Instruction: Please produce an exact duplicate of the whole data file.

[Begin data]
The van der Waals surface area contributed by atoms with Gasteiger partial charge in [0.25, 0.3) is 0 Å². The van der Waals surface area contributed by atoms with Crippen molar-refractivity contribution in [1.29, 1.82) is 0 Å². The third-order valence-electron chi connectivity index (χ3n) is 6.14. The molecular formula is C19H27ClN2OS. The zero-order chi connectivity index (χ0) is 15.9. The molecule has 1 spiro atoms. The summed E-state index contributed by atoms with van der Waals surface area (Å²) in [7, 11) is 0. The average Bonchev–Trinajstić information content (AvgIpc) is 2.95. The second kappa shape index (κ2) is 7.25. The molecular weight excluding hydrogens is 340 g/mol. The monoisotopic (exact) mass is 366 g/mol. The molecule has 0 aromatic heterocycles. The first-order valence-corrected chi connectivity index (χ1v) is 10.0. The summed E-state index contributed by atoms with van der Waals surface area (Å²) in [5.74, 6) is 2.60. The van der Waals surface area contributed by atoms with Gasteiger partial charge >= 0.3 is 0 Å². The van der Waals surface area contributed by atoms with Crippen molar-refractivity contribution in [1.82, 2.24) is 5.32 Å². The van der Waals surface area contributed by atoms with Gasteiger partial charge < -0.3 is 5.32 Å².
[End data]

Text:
The van der Waals surface area contributed by atoms with Gasteiger partial charge in [0.25, 0.3) is 0 Å². The van der Waals surface area contributed by atoms with Crippen molar-refractivity contribution in [1.29, 1.82) is 0 Å². The third-order valence-electron chi connectivity index (χ3n) is 6.14. The molecular formula is C19H27ClN2OS. The zero-order chi connectivity index (χ0) is 15.9. The molecule has 1 spiro atoms. The summed E-state index contributed by atoms with van der Waals surface area (Å²) in [7, 11) is 0. The average Bonchev–Trinajstić information content (AvgIpc) is 2.95. The second kappa shape index (κ2) is 7.25. The molecular weight excluding hydrogens is 340 g/mol. The monoisotopic (exact) mass is 366 g/mol. The molecule has 0 aromatic heterocycles. The first-order valence-corrected chi connectivity index (χ1v) is 10.0. The summed E-state index contributed by atoms with van der Waals surface area (Å²) in [5.74, 6) is 2.60. The van der Waals surface area contributed by atoms with Gasteiger partial charge >= 0.3 is 0 Å². The van der Waals surface area contributed by atoms with Crippen molar-refractivity contribution in [1.82, 2.24) is 5.32 Å². The van der Waals surface area contributed by atoms with Gasteiger partial charge < -0.3 is 5.32 Å².